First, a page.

Skip to content

Advertisement

  • Research
  • Open Access

Several domains from VAR2CSA can induce Plasmodium falciparum adhesion-blocking antibodies

  • Ali Salanti1Email author,
  • Mafalda Resende1,
  • Sisse B Ditlev1,
  • Vera V Pinto1,
  • Madeleine Dahlbäck1,
  • Gorm Andersen1,
  • Tom Manczak1,
  • Thor G Theander1 and
  • Morten A Nielsen1
Malaria Journal20109:11

https://doi.org/10.1186/1475-2875-9-11

Received: 1 October 2009

Accepted: 11 January 2010

Published: 11 January 2010

Abstract

Background

Malaria caused by Plasmodium falciparum can result in several different syndromes with severe clinical consequences for the about 200 million individuals infected each year. During pregnancy, women living in endemic areas become susceptible to malaria due to lack of antibodies against a unique P. falciparum membrane protein, named VAR2CSA. This antigen is not expressed in childhood infections, since it binds chondroitin sulphate A (CSA) expressed on the intervillous space in the placenta. A vaccine appears possible because women acquire protective antibodies hindering sequestration in the placenta as a function of parity. A challenge for vaccine development is to design small constructs of this large antigen, which can induce broadly protective antibodies. It has previously been shown that one domain of VAR2CSA, DBL4-FCR3, induces parasite adhesion-blocking antibodies. In this study, it is demonstrated that other domains of VAR2CSA also can induce antibodies with inhibitory activity.

Methods

All VAR2CSA domains from the 3D7 and HB3 parasites were produced in Baculovirus-transfected insect cells. Groups of three rats per protein were immunized and anti-sera were tested for surface reactivity against infected erythrocytes expressing FCR3 VAR2CSA and for the ability to inhibit FCR3CSA parasite adhesion to CSA. The fine specificity of the immune sera was analysed by VAR2CSA peptide arrays.

Results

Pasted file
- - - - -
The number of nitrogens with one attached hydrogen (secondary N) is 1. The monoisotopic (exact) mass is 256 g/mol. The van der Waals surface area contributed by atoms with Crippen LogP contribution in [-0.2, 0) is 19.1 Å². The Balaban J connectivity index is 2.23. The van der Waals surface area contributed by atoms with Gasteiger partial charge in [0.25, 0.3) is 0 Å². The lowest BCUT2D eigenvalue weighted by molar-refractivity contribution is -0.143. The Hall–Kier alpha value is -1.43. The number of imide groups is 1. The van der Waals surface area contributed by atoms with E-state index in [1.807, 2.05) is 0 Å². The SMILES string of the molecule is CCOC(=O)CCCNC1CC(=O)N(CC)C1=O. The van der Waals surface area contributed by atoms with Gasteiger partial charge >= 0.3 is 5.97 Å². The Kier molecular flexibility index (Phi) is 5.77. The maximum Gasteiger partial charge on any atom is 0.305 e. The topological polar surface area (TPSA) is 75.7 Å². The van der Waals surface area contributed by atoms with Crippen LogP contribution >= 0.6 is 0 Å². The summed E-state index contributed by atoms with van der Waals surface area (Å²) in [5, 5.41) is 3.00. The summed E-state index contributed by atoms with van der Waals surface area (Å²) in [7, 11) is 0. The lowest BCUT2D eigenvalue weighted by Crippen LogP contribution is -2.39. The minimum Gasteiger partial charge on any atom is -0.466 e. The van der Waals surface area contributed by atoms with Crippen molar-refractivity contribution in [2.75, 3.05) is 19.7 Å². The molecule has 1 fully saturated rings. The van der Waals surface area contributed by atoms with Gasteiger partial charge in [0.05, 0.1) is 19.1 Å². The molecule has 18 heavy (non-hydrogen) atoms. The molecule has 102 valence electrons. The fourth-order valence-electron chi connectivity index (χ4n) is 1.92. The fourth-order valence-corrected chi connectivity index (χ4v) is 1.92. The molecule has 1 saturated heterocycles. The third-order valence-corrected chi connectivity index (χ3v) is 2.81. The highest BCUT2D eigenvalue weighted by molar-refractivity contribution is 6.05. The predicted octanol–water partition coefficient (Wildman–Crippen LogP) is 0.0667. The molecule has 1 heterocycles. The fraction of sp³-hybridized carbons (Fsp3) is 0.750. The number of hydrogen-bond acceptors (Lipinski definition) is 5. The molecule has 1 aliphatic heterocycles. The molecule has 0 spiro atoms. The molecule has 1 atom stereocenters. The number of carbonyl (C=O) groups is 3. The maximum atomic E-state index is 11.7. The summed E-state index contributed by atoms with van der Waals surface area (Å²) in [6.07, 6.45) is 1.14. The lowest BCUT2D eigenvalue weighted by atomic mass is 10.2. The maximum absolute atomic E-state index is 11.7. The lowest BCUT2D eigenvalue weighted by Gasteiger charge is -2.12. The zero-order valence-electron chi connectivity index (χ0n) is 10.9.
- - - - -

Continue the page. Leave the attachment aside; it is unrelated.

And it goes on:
Inhibitory antibodies were induced by immunization with DBL3-HB3 T1 and DBL1-3D7. However, unlike the previously characterised DBL4-FCR3 response the inhibitory response against DBL1-3D7 and DBL3-HB3 T1 was poorly reproduced in the second rounds of immunizations.

Conclusion

It is possible to induce parasite adhesion-blocking antibodies when immunizing with a number of different VAR2CSA domains. This indicates that the CSA binding site in VAR2CSA is comprised of epitopes from different domains.

Keywords

Infected ErythrocyteInhibitory AntibodyPeptide ArraySubsequent ImmunizationPregnancy Associate Malaria

Background

Pregnancy associated malaria (PAM) causing maternal anaemia, low birth weight and stillbirth, is a severe manifestation of Plasmodium falciparum infection [1]. PAM is caused by infected erythrocytes (IE) that sequester in the intervillous space of the placenta [2]. The ability to sequester in the vascular bed whereby the parasite avoids immune mechanisms in the spleen is a hallmark of the particular virulence of P. falciparum. The IE bind host receptors on various endothelia through antigens called P. falciparum erythrocyte membrane protein 1 (PfEMP1). The PfEMP1 protein family, encoded by the var genes, is constituted of large proteins of 150-350 kDa with several Duffy-binding-like (DBL) domains. Different PfEMP1 molecules have different receptor specificities, and clonal switching between expression of the various var gene products, in a mutually exclusive manner, allows the parasite to modify its adhesion properties accordingly (reviewed in [3]). There are about 60 copies of highly different var genes in each parasite genome and a high sequence variation among genomes [46]. Expression of different PfEMP1 variants allow the parasites to escape previously acquired antibody responses, and clinical protection occurs when a large repertoire of variant specific antibodies allows the host to control the infection [7]. After repeated infections during childhood in endemic areas the acquired repertoire of antibodies against the variant surface antigens will progressively protect against variants expressed during severe, mild and asymptomatic infections [8, 9]. During pregnancy the parasite again escapes acquired immunity by expressing variants not encountered during childhood disease. This is mediated by parasites occupying a new niche, the developing placenta. The interaction between parasite antigens on the surface of the IE and chondroitin sulphate A (CSA) in the placenta is one of the most direct associations between binding phenotype and disease outcome in falciparum malaria. Placental parasites and parasite lines selected for CSA binding in vitro express a unique var gene named var2csa [10, 11]. VAR2CSA is expressed on the surface of IE panned on CSA and on IE isolated from infected placentas [12, 13] and parasite clones where the var2csa gene is disrupted lose the ability to bind CSA [14]. Several domains and regions of VAR2CSA have been shown to bind CSA in vitro, however, the specificity of single VAR2CSA domain binding to CSA does not seem to be exclusive for CSA type glycans [1518].